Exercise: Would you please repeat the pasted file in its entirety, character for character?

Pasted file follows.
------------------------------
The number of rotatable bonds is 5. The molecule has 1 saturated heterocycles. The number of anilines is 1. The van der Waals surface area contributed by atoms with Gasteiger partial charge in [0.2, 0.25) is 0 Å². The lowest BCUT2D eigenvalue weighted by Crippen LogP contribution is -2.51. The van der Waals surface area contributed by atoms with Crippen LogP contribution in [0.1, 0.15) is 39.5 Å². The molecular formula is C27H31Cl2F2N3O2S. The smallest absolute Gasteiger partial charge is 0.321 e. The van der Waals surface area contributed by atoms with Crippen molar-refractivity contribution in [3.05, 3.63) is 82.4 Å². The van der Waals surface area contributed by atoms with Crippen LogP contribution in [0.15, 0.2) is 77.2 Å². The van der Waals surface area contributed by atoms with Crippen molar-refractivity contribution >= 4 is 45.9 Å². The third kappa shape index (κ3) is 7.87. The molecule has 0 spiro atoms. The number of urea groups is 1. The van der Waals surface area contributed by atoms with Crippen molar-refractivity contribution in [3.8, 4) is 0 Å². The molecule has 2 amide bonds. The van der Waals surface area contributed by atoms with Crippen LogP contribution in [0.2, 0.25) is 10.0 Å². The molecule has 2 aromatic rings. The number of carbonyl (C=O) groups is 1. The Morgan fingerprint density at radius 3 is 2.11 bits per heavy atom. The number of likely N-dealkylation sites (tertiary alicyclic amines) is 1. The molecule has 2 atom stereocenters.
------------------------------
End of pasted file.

The number of rotatable bonds is 5. The molecule has 1 saturated heterocycles. The number of anilines is 1. The van der Waals surface area contributed by atoms with Gasteiger partial charge in [0.2, 0.25) is 0 Å². The lowest BCUT2D eigenvalue weighted by Crippen LogP contribution is -2.51. The van der Waals surface area contributed by atoms with Crippen LogP contribution in [0.1, 0.15) is 39.5 Å². The molecular formula is C27H31Cl2F2N3O2S. The smallest absolute Gasteiger partial charge is 0.321 e. The van der Waals surface area contributed by atoms with Crippen molar-refractivity contribution in [3.05, 3.63) is 82.4 Å². The van der Waals surface area contributed by atoms with Crippen LogP contribution in [0.15, 0.2) is 77.2 Å². The van der Waals surface area contributed by atoms with Crippen molar-refractivity contribution >= 4 is 45.9 Å². The third kappa shape index (κ3) is 7.87. The molecule has 0 spiro atoms. The number of urea groups is 1. The van der Waals surface area contributed by atoms with Crippen molar-refractivity contribution in [3.8, 4) is 0 Å². The molecule has 2 amide bonds. The van der Waals surface area contributed by atoms with Crippen LogP contribution in [0.2, 0.25) is 10.0 Å². The molecule has 2 aromatic rings. The number of carbonyl (C=O) groups is 1. The Morgan fingerprint density at radius 3 is 2.11 bits per heavy atom. The number of likely N-dealkylation sites (tertiary alicyclic amines) is 1. The molecule has 2 atom stereocenters.